When Darling Square opens in August it will be the last piece in the NSW’s government’s $3.4 billion revitalisation of Darling Harbour.

The development is rising from the space once occupied by the Sydney Entertainment Centre and its carpark. When it’s finished, it’ll be a mix of apartments, laneways, retail outlets, eateries, community spaces and offices (the Commonwealth Bank has already moved 3000 of its employees into the area).

The first dining establishment to roll out was Steam Mill Lane, which opened last year along with eateries including Belles Hot Chicken, 8bit Burger, Marrickville Pork Roll and Fish Bowl.

Slowly forming is the precinct’s centrepiece – a striking six-storey building wrapped in wood. Designed by Japanese architect Kengo Kuma, The Exchange will house a “library of the future” and a new Golden Century outlet.

The ground floor will also be home to 12 retailers known as the Maker’s Dozen. The first of these include Pasta Wafu, a Japanese pasta collaboration between Banksii’s Hamish Ingham and Rebecca Lines and Ume’s Kerby Craig; Andy Bowdy’s dessert den Saga; the second outlet of bar and bottle shop Bucket Boys (the other is in Marrickville, which will have cocktails on tap; Boque by Tapavino, which is inspired by the La Boqueria market in Barcelona; and Japanese-Vietnamese fusion joint Mr Bao Buns.

In addition, a new retail and food hub known as Little Hay Street has just been announced. Deemed an “electric treat street”, it’ll bridge the space between Haymarket and Darling Square, and will also be jammed with food joints and retailers. Dopa by Devon’s menu will be half sweet, half savoury; Shortstop Coffee and Donuts (which has an outlet in nearby Barangaroo) will serve US-style doughnuts and coffee from specialty roasters; Messina will plug the gap between its Star and Surry Hills locations; Rey’s Place will serve Filipino street food as well as cocktails and desserts; and Bengong Black is coming over from China to serve pastries that are inspired by French patisserie but have Asian flavours.

Little Hay Street’s retail outlets will include a new Thirteen Feet Tattoo studio (the first is in Newtown), lifestyle and apparel store 15 Sheets, and La Cosmetique, which sells Japanese and Korean beauty products.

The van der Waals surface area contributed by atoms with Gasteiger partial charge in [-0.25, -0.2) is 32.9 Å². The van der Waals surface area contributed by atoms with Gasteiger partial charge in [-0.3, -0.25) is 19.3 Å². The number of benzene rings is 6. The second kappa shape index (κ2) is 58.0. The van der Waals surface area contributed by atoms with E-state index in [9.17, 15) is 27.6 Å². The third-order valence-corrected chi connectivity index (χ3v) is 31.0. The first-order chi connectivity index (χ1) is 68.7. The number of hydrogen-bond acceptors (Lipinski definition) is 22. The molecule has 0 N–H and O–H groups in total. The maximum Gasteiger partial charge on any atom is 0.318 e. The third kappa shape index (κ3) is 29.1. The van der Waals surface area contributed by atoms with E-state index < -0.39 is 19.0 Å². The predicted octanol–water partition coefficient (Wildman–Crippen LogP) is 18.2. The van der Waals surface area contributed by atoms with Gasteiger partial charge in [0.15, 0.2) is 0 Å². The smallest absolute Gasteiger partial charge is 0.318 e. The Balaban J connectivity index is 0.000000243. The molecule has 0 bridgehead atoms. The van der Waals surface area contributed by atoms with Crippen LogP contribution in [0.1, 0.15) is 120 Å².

The NSW Government engaged development company Lendlease with overseeing the work (it also developed nearby Barangaroo). Gary Horwitz is Lendlease’s managing director for retail and says the company’s goal is simple: to make Darling Square somewhere people actually want to visit.

“We want to create a neighbourhood,” Horwitz tells Broadsheet. “Somewhere that tourists and people from other parts of Sydney want to come to, but also somewhere people want to live.”

To do this, Lendlease commissioned market research to inform the build, and found people wanted “an eclectic mix of things,” says Horwitz. “Asian influence, a combination of lifestyle, fashion and eateries, and no big brands”.

The precinct is on the doorstep of Chinatown, and Horwitz says that proximity has played a huge role in how the development was shaped – and there’s one restaurant in particular he’s most looking forward to.

“I’ve been going to Golden Century [GC] for 30 years, ever since I moved here [from South Africa]. Darling Square is the back door of Chinatown. We’re conscious of the fact we’re subservient to Chinatown.”

The yet-to-be-named GC restaurant is big news for Sydney’s dining scene. When it was announced there would be a third restaurant from the iconic Cantonese family, Billy Wong (the owners’ son) told Broadsheet to expect fusion Chinese food targeted at a younger demographic of diners. “The idea was [about] taking the old and making it new. It’s the next generation of the legacy and the story,” says Wong.

One of Sydney’s best cafes, Edition, moved to Darling Square last year, and says the proximity to Chinatown heavily influenced its decision to pack up from Darlinghurst.

“We have a lot of Asian customers – both locals and tourists – who have found us on Instagram and would come to Darlinghurst to visit us,” Jackson tells Broadsheet. “So we thought, instead of them coming to us, why not go to them?”

He says the precinct also gives the cafe an in-built audience. Visitors stream in from Chinatown, and eventually thousands of people will live there and work there every day.

Little Hay Street and the first six retailers of Maker's Dozen are slated to open in August. The remaining venues will open in October.